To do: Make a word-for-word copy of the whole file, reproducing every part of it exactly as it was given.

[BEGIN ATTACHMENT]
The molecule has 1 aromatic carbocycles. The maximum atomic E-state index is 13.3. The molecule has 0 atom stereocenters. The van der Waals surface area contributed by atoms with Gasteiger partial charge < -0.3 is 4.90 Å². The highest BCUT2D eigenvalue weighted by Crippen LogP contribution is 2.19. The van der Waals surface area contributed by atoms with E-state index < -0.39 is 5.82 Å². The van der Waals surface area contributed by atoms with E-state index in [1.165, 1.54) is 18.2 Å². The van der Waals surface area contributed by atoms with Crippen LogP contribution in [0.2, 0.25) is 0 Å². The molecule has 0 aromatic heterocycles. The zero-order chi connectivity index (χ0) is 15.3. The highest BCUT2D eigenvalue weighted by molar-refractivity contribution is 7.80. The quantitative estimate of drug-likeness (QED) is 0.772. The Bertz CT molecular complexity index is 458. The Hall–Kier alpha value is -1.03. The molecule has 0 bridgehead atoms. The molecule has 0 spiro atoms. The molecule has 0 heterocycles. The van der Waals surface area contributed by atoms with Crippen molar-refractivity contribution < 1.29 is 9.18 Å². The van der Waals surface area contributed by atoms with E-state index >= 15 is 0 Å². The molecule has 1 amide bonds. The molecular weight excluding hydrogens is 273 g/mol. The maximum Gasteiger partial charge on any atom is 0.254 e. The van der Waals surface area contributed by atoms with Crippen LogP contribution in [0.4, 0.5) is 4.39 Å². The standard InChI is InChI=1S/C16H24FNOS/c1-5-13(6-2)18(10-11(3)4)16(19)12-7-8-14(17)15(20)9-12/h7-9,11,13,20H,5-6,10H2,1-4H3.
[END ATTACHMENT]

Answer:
The molecule has 1 aromatic carbocycles. The maximum atomic E-state index is 13.3. The molecule has 0 atom stereocenters. The van der Waals surface area contributed by atoms with Gasteiger partial charge < -0.3 is 4.90 Å². The highest BCUT2D eigenvalue weighted by Crippen LogP contribution is 2.19. The van der Waals surface area contributed by atoms with E-state index < -0.39 is 5.82 Å². The van der Waals surface area contributed by atoms with E-state index in [1.165, 1.54) is 18.2 Å². The van der Waals surface area contributed by atoms with Crippen LogP contribution in [0.2, 0.25) is 0 Å². The molecule has 0 aromatic heterocycles. The zero-order chi connectivity index (χ0) is 15.3. The highest BCUT2D eigenvalue weighted by molar-refractivity contribution is 7.80. The quantitative estimate of drug-likeness (QED) is 0.772. The Bertz CT molecular complexity index is 458. The Hall–Kier alpha value is -1.03. The molecule has 0 bridgehead atoms. The molecule has 0 spiro atoms. The molecule has 0 heterocycles. The van der Waals surface area contributed by atoms with Crippen molar-refractivity contribution < 1.29 is 9.18 Å². The van der Waals surface area contributed by atoms with E-state index >= 15 is 0 Å². The molecule has 1 amide bonds. The molecular weight excluding hydrogens is 273 g/mol. The maximum Gasteiger partial charge on any atom is 0.254 e. The van der Waals surface area contributed by atoms with Crippen LogP contribution in [0.4, 0.5) is 4.39 Å². The standard InChI is InChI=1S/C16H24FNOS/c1-5-13(6-2)18(10-11(3)4)16(19)12-7-8-14(17)15(20)9-12/h7-9,11,13,20H,5-6,10H2,1-4H3.